- CONTROL WHO CAN CONTACT YOU: Facebook facilitates other Facebook users sending you private messages and/or inviting you to connect as a Friend. Click on the lock icon, and then "Who can contact me?" I have mine set to "Basic filtering", but you can be more restrictive by selecting "Strict filtering". Only my Friends can see my email and telephone number. "Who can send me friend requests?" can be set to "Everyone" or "Friends of Friends". I have mine set to Everyone, which has allowed some long lost friends to find and contact me. You can always ignore a Friend Request and even block an undesirable person if you receive stray, random requests from strangers. It happens; don't freak out.
Thursday, April 25, 2013
That was my Facebook post yesterday. I hate being "there". But it's a place you have to go when you are switching our winter clothes for summer, and cleaning your closet. Invariably, you find things that have been hiding, are stored in the wrong place, or just waiting patiently to be hauled off to Goodwill. This is tedious, time-consuming work - but the results are worth the effort. It would be embarrassing to tell you how many times I've gone into my closet to see how great it looks now. I'm pretty proud of myself.
Yesterday I chatted with a dear friend who shared his disappointment over an inconsiderate action by his spouse. He's fuming and hurt, but hasn't yet told his other half that he's angry. I understand that. You don't want to make too much of something that might blow over. You don't want to be a nag, and stir things up and cause a fuss. But you have to say something. Sometimes you must make a mess to make it better. Letting things fester only makes them worse. My advice to my friend was to get his frustration out in the open and clear it up.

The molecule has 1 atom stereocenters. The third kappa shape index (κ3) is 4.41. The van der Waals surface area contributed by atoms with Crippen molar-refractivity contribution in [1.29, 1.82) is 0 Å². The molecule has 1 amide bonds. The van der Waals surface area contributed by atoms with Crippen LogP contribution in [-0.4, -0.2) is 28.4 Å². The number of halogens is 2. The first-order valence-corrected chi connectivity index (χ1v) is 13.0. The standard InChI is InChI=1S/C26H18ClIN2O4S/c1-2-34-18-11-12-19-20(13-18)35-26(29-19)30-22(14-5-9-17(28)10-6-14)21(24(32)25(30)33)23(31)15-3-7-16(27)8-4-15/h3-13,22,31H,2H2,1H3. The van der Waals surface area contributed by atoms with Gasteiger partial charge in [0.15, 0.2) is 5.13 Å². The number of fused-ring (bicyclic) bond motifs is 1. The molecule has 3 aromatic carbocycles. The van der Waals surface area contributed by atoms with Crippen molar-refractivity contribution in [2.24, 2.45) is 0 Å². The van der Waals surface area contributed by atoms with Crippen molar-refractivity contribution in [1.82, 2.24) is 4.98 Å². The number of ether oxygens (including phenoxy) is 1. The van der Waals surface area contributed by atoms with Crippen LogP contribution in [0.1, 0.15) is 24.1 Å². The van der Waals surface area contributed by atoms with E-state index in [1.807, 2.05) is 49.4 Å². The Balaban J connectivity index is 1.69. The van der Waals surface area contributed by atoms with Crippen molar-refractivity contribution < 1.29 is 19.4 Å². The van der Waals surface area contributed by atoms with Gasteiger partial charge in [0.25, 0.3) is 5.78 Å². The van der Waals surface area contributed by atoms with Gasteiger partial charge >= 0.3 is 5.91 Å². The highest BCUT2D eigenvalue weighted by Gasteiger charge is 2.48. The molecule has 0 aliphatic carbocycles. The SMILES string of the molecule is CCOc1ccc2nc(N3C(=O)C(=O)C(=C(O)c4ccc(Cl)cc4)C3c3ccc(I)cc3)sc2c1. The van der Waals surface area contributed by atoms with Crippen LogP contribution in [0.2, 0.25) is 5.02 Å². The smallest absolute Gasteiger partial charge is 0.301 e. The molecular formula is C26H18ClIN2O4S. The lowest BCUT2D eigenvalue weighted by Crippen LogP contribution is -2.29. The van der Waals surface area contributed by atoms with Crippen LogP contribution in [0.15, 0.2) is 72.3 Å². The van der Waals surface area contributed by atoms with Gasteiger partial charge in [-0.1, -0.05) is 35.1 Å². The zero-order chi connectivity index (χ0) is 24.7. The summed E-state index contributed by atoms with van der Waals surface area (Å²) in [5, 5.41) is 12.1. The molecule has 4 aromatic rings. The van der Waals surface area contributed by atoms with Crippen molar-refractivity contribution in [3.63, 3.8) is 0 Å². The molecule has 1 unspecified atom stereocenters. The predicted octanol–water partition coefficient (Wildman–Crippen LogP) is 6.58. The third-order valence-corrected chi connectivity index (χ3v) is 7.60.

Procrastination is in my genes. To be fair, it's my Haropulos genes. If I can put off something unpleasant, I'll put it off until the last possible second. This has made me a Master of Crisis Management. It's not that I'm proud of it - it's just the way I am. But as I get older...I have less tolerance for the unsettled feeling fomented by unresolved messes. Everything should have its place. Harmony shall reign. It makes me happy and allows me to sleep well at night.
Stir things up and tackle a little mess today. Then take a nap. You'll feel great.
Thursday, April 18, 2013
I'm sure the President's statement was meant to convey confidence and provide some semblance of comfort, but it fell flat with me. There is no "why" to discover. Whoever did this despicable deed hates the United States and wants to threaten our collective way of life, our freedom. They want us to suffer. The perpetrators are godless, evil, sub-human creatures, who murdered and maimed innocent people. I believe the authorities will find them, and they will be punished and (in the President's words) "feel the full weight of justice". But the truth is that our civilized Justice system won't allow the punishment to be gruesome enough to fully fit the crime.
I am haunted by this picture of 8-year old victim Martin Richard; a mere child who understood humanity:
Those who choose to do harm will always find a way - guns, bombs, hatchets, ice picks, knives - we can't do away with all the implements that can be used in evil ways. The "why" is beyond reason. Let's pray for Evil to be conquered (in this case, preferably in an Old Testament kind of way involving impressive fire and brimstone) while we protect our loved ones as well as we can. Let's live our lives in a way that allows Faith and Grace to overcome.